Herding is a natural instinct for many breeds of dogs, such as border collies and cattle dogs. Because they were bred to do it, it's difficult to eliminate the behavior completely. However, when your dog begins herding you or your guests, you may wish to teach your dog what you would like him to do instead, reducing unwanted herding.
Meet Your Dog's Needs
Herding dogs have a lot of energy -- and an impulse to herd -- so it's important to get your dog proper exercise and mental stimulation. Young herding dogs may need to run for more than 45 minutes per day, so take them on runs or throw the tennis ball for them. Giving them an outlet for this energy will reduce problem behaviors in the home.
Make sure that you treat herding the same way each time it happens so that your dog learns. If you sometimes allow herding and sometimes get angry, this confuses your dog. Stop your dog from herding people every time it happens. Even if you practice proper herding with your dog, this will not stifle the instinct.
Teach an Alternate Behavior
What would you like your dog to do instead of herd? Lie down? Heel? Teach those commands. So often we just yell at our dogs for not doing what we want, but we don't teach them a desired behavior.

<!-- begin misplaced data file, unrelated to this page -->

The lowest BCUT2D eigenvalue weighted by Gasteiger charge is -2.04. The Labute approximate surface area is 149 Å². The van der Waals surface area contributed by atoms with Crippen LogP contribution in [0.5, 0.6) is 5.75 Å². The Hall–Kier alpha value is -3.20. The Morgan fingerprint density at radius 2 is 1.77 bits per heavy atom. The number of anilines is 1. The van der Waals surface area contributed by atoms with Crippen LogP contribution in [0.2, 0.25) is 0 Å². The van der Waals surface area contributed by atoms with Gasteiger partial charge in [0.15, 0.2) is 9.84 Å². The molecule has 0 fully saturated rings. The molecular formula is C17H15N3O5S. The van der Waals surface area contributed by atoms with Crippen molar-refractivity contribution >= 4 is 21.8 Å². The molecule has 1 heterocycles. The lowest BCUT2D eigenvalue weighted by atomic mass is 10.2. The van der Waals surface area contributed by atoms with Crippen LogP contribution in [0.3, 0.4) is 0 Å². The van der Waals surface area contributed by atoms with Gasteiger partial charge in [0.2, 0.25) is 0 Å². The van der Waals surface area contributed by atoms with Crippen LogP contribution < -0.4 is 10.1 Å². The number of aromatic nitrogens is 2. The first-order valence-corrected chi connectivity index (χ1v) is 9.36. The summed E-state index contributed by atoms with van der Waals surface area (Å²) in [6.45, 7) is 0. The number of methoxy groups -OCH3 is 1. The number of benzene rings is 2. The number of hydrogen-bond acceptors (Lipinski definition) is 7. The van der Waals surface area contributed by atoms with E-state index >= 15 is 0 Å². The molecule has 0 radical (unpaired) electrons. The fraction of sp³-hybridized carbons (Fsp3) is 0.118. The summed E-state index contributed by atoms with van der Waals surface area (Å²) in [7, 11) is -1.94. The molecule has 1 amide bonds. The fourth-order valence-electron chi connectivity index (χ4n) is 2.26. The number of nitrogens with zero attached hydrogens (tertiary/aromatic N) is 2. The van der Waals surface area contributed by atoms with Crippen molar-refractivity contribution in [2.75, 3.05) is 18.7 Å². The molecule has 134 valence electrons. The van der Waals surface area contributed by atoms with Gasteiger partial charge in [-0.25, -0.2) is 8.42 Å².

If your dog often herds guests, a great behavior to teach is go to your mat. This is incompatible with herding because it sends her away from your guests and to a calm place. To teach this, toss a treat on your dog's mat. When she gets to the mat, reward her for being on it. Use your body or a leash to block her from leaving when you say it's OK.
Use a leash when introducing this behavior around new guests. You don't want your dog to learn to ignore the command, and she probably will be faster than you when trying to herd.
You also could teach your dog a fun game, like how to pick up their toys and put them in their basket or how to find objects and bring them to you. Herding dogs are clever. Put them to work.